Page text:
The recovery and upturn of the Chinese economy has become more solid with the enhanced economic stability. It is desirable to proceed further with reform of the renminbi exchange-rate regime and increase the renminbi exchange-rate flexibility.

The People’s Bank of China, in a statement, ruling out “large-scale appreciation” but in line with a general view towards relaxing the dollar peg: via Bloomberg.

China has effectively shifted the debate right before the G-20 meeting and it can now argue that the G-20 leaders should focus on the major determinants of global imbalances, especially the buildup of debt in advanced economies. It also serves to acknowledge that they have an important responsibility to the international community.

Eswar Prasad, a senior fellow at the Brookings Institution: via Bloomberg.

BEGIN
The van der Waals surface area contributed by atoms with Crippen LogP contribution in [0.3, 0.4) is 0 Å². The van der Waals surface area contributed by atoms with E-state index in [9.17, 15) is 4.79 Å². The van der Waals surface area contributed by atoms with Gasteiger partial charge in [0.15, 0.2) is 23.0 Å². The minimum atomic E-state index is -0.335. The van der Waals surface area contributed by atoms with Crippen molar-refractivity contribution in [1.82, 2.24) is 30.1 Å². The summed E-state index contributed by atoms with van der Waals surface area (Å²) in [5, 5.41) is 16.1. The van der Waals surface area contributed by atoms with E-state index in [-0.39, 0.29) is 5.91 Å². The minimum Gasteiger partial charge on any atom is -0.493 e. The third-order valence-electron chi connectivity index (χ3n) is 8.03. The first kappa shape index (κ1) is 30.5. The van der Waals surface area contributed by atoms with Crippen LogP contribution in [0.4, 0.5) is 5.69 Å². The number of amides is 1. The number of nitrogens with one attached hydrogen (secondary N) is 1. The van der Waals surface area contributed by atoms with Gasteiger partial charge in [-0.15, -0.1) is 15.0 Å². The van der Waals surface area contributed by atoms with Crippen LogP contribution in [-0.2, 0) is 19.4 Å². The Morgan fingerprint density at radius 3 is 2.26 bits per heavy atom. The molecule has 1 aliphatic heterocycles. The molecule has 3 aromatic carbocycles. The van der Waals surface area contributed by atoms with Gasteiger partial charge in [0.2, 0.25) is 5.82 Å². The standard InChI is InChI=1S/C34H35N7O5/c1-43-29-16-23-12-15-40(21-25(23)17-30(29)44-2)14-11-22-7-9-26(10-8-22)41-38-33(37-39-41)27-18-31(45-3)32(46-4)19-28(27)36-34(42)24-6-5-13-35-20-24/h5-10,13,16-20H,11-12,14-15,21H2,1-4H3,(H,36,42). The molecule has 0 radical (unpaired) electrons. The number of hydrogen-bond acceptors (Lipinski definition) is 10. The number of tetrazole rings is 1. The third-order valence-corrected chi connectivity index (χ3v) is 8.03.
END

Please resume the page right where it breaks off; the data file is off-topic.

This move is a vote of confidence in the global recovery and a reaffirmation of Beijing’s longstanding commitment to a flexible currency regime. This shift, however, is not a panacea for an unbalanced global economy. Surplus savers like China still need to take additional actions to stimulate internal private consumption.

Stephen Roach, chairman of Morgan Stanley: via Bloomberg.

China has ended its crisis-mode exchange-rate policy as the economy recovers strongly and inflationary pressure continues to build. The yuan’s future trend depends on the euro’s movement, and the trends of other major currencies.

Li Daokui, an adviser on the People’s Bank of China’s policy board: via Bloomberg.

This is an important step, but the test will be how far and how fast they let the currency appreciate. Vigorous implementation would make a positive contribution to strong and balanced global growth.

Tim Geithner, in a statement: via Bloomberg

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